THURSDAY, 08 NOVEMBER 2012
THE HAGUE–The Second Chamber of the Dutch Parliament wants clarity on the planned construction of a US $100 million justice park in St. Maarten.
Parliament’s Permanent Committee for Kingdom Relations supported the proposal of Member of Parliament (MP) Ronald van Raak of the Socialist Party (SP) to ask Dutch Minister of Home Affairs and Kingdom Relations Ronald Plasterk for a letter describing the plans of St. Maarten’s Justice Minister Roland Duncan to construct a facility in Cay Hill to house the various services of the Justice Ministry.
Van Raak, also on behalf of his colleague André Bosman of the conservative VVD party, requested such a letter in a meeting of the Kingdom Relations Committee on Wednesday. The Committee wants to know specifically how the St. Maarten Government intends to pay for this project.
“The construction of buildings in St. Maarten is not our responsibility, but we do want clarity on how this US $100 million project is covered in the budget,” said Van Raak, who also wanted to ask Minister Plasterk to address in the letter whether there was a link between Duncan and the owner(s) of the property and the construction company that will take on the work.
MP Madeleine van Toorenburg of the Christian Democratic Party CDA objected to Van Raak’s suggestion to ask Duncan about his link with the property owner(s) and the construction company. “I don’t want an undertone in the letter. We can ask about this, but it has to be done in a professional manner.”
Van Raak and Bosman didn’t agree that the Second Chamber should keep quiet about the construction of a justice park because it is an internal, autonomous matter. “We are not against this project, but it has to be done in a transparent manner. The conditions have to be clear to everyone, also to the people,” Bosman told The Daily Herald after the meeting.
“It doesn’t have to do with the construction of ministries, but with solid financial management,” said Van Raak. The MPs reiterated that St. Maarten was under financial supervision by the Committee for Financial Supervision CFT of Curaçao and St. Maarten and that the country needed to have its finances in order.
The Kingdom Relations Committee also approved a proposal of Bosman to ask Minister Plasterk for a letter explaining how he intends to give content to Bosman’s recently adopted motion to make sure that the CFT receives all financial information of the government-owned companies of the two countries.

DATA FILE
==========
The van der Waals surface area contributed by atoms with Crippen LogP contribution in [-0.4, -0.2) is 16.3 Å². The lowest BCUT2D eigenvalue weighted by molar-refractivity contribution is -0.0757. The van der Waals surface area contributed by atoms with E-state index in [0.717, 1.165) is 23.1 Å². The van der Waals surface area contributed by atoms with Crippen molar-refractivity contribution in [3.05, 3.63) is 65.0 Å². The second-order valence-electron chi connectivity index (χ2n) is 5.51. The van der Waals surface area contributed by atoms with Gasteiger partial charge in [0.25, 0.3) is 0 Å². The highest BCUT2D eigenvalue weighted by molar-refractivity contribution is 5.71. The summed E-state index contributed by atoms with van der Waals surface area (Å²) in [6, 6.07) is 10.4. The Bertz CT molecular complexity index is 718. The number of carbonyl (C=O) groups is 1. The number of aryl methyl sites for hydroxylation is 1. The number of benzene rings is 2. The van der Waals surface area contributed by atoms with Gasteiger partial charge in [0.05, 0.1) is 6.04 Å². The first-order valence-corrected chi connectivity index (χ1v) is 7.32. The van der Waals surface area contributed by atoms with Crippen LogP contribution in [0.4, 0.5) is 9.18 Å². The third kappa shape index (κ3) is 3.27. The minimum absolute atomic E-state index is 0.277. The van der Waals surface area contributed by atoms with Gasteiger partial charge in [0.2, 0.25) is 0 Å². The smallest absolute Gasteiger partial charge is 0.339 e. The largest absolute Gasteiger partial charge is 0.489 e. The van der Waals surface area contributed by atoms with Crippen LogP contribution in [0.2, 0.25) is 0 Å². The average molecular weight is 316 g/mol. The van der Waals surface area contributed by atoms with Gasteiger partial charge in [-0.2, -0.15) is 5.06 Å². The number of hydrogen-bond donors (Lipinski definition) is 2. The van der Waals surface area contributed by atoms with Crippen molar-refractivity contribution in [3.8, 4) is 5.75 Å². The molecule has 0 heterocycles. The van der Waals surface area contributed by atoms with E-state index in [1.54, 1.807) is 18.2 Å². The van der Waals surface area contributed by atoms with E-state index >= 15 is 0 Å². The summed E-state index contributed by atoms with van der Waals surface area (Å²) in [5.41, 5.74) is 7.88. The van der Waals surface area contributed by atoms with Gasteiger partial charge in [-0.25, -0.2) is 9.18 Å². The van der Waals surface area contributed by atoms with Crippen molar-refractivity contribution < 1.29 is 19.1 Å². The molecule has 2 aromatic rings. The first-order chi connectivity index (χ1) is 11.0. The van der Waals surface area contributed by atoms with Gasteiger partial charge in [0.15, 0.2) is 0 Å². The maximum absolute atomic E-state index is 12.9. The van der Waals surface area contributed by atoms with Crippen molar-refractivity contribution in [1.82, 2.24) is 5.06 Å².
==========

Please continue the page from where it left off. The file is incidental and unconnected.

Bosman’s request for a letter from the Minister comes one day after the publication of the Royal Decree with the revised instruction of the Kingdom Council of Ministers which ordered Willemstad on July 13 this year to get its 2012 budget balanced and to compensate losses of earlier years. The Curaçao Government appealed the July 13 instruction at the Council of State.
According to the revised instruction, Curaçao still has to balance its budget and compensate losses, and it may not cover shortages in the budget with assets of government-owned companies and use dividend policy to realise cost-cutting measures in the budget.
The Second Chamber is satisfied that these requirements are still in the revised instruction, but is less happy with the fact that the article in the instruction which stated that Curaçao has to submit a plan of approach to enhance the assets of its government-owned companies has been taken out.
In Bosman’s view, there is a direct link between the financial situation of the government-owned companies and the Government of Curaçao. That is why he wants answers from the Minister on how he intends to realise more transparency of Curaçao’s government-owned companies.
MP Wassila Hachchi asked what the consequences would be of the revised instruction on the financial supervision that is in place for Curaçao, and also St. Maarten. She requested that this part be included in the letter from the Minister.
Van Toorenburg said the revised instruction was a “slap on the fingers” of the Kingdom Council of Ministers, as some parts of the original July 13 instruction lacked a legal basis in the Financial Supervision Law for Curaçao and St. Maarten. She said for next time it would be wise to properly look at these aspects to “avoid coming across these bumps again.”
The Committee was receptive to the idea of Van Toorenburg inviting the Ministers Plenipotentiary of Aruba, Curaçao and St. Maarten for a “broader talk.” Committee Chairperson Brigitte van der Burg proposed inviting the Ministers Plenipotentiary for a meeting in January, considering the formation process in Curaçao and the Second Chamber’s Christmas recess in December.